Food Is Medicine
Nutritional Medicine uses specific nutrients found in our food and derived from Protein, Fat, Fibre, Carbohydrates, Minerals and Vitamins.
A variety of colours of fruits and vegetables provide different vitamins useful for different functions in the body. It is advisable to include 5 different colours of fruit and vegetables per day to help increase your nutrient intake.
Vit C: Red fruits and vegetables such as capsicum, gogi berries, beetroot contain high amounts of iron and vitamin C, essential for repair of all soft tissues of the body, facilitating the flexibility of muscles, tendons and ligaments. Vitamin C is also a vital vitamin for immune function.
Vit A & Beta Carotene: Carrots contain high levels of beta carotene, but sweet potato and leafy greens such as kale and silverbeet are also great sources. Beta Carotene is an antioxidant that can be converted to vitamin A, with the help of zinc to maintain all mucus membranes of the body including the stomach and gastrointestinal passage, nose & mouth, the genitalia, skin and eyes. Vitamin A is also essential for night vision. Vitamin A is available in high amounts in animal products such as liver and butter.
Bitter Greens: Vegetables such as chicory, endive, dandelion greens and radicchio lettuce help to stimulate bile production required to break down fats in food. Bile production helps the liver to detoxify and bitter greens are therefore very important to be consumed daily either in smoothies, salads, soups or pesto for example.
Good Oils: Omega 3 fats are anti-inflammatory and therefore important to consume daily. Sources of Omega 3 are: sardines, ocean caught salmon and mackerel. Fish raised on farms are less likely to have a high omega 3 content because they are feed pellets which are high in omega 6. Omega 6 if consumed in high amounts can become inflammatory in our bodies, predisposing us to more arthritic pain, and histamine related allergic responses. Grass raised animals will have a higher omega 3 content in their meats due to eating grass rich in nutrients, so choose pasture raised animal products where possible.
Non-animal products high in omega 3 are: Chia Seeds, Flaxseeds/Linseeds, Walnuts and Macadamia nuts.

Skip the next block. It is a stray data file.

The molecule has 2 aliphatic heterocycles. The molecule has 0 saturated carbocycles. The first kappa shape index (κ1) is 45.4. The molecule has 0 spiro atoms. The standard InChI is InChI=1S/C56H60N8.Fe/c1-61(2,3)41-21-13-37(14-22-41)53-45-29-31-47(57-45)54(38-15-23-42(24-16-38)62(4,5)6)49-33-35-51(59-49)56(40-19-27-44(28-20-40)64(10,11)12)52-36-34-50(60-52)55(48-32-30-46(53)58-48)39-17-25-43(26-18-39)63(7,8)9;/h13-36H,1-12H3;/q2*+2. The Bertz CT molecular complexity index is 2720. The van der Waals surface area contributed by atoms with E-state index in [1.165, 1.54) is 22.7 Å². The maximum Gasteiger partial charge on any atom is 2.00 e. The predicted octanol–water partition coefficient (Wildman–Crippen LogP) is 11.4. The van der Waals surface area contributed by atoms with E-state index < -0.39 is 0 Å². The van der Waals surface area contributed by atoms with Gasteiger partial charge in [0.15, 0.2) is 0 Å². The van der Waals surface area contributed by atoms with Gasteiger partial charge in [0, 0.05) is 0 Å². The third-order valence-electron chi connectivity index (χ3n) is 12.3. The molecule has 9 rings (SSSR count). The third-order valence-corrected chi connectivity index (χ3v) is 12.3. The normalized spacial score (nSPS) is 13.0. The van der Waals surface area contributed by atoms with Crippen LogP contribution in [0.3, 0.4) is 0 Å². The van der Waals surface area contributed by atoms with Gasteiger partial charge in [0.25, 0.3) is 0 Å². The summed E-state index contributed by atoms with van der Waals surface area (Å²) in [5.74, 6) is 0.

All fats including saturated fat are vital for our body, they provide protection against injury and cold, give us the shine in our hair, skin & eyes, provide fat soluble vitamins A,D,E & K, create our hormones and give us energy.
Most importantly, fats protect our cell membranes and brain from damage through those that are anti-inflammatory in nature.
Fibre: Found abundantly in fresh fruits and vegetables, fibre keeps our microbiome balanced, protecting our gut lining and optimising nutrient absorption. It helps promote good bacteria like Bifidobacteria, so we can break down carbohydrates. This is particularly important in those who suffer with Fructose Malabsorption or Fructose Intolerance.
A good balance of bacteria produced from fibre also gives us energy through the production of B3 an essential vitamin in the energy production cycles. Fibre also helps support our immune system by feeding good bacteria to battle against disease causing invaders.
Protein: Essential for growth and repair throughout the body, protein is a source of energy, supports the immune system and helps regulate digestion & metabolism. It provides material for muscles, all soft tissues and organs, tendons, enzymes, hormones, cells and hundreds of biochemical functions. We can obtain protein from meat, fish, eggs, legumes, nuts, seeds, grains and vegetables, fermented products such as cheese, yoghurt, kimchi, tempeh and tofu.
For more information about foods and nutrients please contact Carmen Clark for a nutrition consultation.